The hardest part, I thought, would be pacifying a hungry baby, since he's been off all food since midnight.  He was a little fussy at times, and awake most of the morning, but not too bad.  He even pulled out his own IV (he had an IV put in last night because he needed a blood transfusion pre-operation), but didn't do much more than squirm while freeing himself.

Who needs IVs?
But then the transport bed came.  It looks like a little plastic coffin with side holes for your hands to go in. It's always been hard to see him go in to it.  He's been in it three times before today -- once for the NEC surgery, once to insert the broviac (central) line, and once for his eye operation.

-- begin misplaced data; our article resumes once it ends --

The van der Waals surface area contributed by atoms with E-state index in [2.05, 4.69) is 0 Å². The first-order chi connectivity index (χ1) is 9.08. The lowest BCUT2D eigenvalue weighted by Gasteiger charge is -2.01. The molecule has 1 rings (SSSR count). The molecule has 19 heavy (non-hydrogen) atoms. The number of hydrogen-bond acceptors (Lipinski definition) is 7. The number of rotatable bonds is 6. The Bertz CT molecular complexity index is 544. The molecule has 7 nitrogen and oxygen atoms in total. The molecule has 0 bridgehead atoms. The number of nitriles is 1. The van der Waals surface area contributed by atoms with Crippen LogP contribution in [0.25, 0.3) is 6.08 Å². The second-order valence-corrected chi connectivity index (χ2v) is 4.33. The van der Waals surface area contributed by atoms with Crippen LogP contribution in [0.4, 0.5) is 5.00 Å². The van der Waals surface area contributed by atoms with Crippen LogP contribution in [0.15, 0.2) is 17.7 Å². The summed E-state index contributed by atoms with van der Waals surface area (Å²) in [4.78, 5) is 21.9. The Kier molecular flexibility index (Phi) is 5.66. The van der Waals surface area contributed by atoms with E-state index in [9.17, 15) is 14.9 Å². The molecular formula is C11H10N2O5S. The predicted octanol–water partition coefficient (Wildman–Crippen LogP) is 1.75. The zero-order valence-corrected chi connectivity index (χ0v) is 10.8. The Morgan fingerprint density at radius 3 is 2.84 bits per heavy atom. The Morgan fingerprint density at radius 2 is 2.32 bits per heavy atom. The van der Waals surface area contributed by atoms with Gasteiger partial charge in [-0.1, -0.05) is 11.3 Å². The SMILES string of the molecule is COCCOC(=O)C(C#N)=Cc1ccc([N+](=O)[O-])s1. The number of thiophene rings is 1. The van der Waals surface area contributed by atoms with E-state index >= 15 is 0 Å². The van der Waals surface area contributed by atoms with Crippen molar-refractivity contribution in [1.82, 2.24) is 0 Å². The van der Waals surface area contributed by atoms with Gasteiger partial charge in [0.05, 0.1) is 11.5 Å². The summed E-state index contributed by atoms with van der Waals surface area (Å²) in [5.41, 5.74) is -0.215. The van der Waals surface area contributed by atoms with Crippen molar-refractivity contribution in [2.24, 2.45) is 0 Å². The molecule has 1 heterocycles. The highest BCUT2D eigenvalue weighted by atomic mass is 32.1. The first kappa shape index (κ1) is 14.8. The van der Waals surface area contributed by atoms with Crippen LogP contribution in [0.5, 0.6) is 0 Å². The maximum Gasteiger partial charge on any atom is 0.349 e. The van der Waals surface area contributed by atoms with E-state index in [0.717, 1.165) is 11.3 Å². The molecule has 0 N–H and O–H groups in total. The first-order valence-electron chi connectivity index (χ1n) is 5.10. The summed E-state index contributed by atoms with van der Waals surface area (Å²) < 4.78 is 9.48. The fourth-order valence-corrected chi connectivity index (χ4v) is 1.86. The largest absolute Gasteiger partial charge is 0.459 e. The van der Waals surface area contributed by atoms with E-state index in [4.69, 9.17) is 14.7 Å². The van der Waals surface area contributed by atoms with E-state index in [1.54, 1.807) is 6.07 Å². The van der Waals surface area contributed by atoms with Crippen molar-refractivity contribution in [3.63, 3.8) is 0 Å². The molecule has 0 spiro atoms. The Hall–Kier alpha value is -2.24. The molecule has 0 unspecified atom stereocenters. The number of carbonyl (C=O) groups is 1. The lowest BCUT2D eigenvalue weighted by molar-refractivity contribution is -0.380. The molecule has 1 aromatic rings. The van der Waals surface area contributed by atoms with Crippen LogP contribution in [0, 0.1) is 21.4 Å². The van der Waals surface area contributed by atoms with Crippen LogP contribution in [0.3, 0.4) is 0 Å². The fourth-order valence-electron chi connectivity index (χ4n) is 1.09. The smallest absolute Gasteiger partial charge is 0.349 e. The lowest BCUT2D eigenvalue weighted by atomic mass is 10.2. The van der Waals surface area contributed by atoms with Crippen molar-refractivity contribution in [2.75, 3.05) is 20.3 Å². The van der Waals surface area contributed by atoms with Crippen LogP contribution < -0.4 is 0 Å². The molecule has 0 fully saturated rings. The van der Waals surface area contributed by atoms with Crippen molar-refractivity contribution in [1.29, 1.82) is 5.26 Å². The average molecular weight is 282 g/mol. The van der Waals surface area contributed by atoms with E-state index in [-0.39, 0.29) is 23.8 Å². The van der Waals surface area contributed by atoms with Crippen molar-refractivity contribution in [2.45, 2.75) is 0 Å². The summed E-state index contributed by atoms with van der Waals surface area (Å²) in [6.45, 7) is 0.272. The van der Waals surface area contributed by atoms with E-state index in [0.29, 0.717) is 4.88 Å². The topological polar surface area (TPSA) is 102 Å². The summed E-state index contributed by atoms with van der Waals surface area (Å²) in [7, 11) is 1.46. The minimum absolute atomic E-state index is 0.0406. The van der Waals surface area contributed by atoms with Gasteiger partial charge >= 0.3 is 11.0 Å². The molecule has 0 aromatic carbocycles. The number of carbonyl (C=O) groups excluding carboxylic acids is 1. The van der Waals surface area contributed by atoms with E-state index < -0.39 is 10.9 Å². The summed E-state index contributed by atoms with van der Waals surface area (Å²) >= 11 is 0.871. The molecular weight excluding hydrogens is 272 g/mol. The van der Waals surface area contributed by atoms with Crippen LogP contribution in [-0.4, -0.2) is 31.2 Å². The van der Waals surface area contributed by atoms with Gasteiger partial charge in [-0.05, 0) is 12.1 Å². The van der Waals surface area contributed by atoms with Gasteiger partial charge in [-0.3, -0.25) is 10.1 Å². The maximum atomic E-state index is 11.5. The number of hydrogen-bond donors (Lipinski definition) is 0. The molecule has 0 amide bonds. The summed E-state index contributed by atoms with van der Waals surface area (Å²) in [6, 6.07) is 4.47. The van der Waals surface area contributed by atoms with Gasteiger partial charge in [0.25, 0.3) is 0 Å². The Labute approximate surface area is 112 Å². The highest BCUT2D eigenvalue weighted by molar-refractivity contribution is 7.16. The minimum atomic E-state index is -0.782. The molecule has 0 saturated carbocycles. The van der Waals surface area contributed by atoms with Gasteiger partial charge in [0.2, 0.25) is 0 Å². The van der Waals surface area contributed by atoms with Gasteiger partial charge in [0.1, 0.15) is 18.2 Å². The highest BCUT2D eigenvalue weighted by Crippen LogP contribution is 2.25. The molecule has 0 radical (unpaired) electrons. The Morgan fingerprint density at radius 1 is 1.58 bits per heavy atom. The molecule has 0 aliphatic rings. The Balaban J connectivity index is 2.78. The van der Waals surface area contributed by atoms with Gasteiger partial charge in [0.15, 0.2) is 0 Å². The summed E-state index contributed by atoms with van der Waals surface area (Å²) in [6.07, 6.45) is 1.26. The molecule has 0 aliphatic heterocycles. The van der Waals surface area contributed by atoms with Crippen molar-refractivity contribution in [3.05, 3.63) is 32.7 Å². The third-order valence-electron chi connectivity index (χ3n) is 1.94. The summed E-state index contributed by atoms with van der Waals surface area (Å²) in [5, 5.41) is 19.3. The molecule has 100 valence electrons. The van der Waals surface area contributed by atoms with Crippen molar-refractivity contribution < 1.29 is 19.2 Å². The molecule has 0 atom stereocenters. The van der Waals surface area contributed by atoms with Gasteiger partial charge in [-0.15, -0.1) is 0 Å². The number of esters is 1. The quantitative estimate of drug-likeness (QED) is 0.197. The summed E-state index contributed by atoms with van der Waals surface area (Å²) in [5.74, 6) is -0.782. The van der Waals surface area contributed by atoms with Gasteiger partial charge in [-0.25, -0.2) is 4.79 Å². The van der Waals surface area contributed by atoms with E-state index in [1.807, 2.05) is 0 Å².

He must have remembered the eye operation.  I can't imagine him remembering the other two operations because they were so long ago (for him) and he was so out of it.  But he CLEARLY remembered the transport bed.  He started crying the moment we put him in it.  You know those newborn baby cries?  Those robust cries that babies give you just after birth to tell you they aren't okay with the way they came in to the world?  The loud and angry yells that gain you an apgar score of 10?  Well, he proved to me today that he has those in him now.  He cried, no SCREAMED, until he had a bradicardia event.  In other words, he cried until he passed out, then woke up, realized where he was, and cried until he passed out again.  It was REALLY hard to see.  I finally propped him up on his side a bit (he feels he has a bit more control of his world when he's not flat on his back, he can move a bit more when he's a bit on his side) and then made sure I had his hand and that he could see me.  That calmed him down.  He was then fine, and even smiling, until the transport bed started moving.  Once we hit the elevator he started fussing a little.  They had me come with on the trip down the staff-only elevators since it was clear he was happier with me at his side.  I held his hand and maintained eye contact with him, talking to him about how this wouldn't be as bad, and then let him go in to the operating room.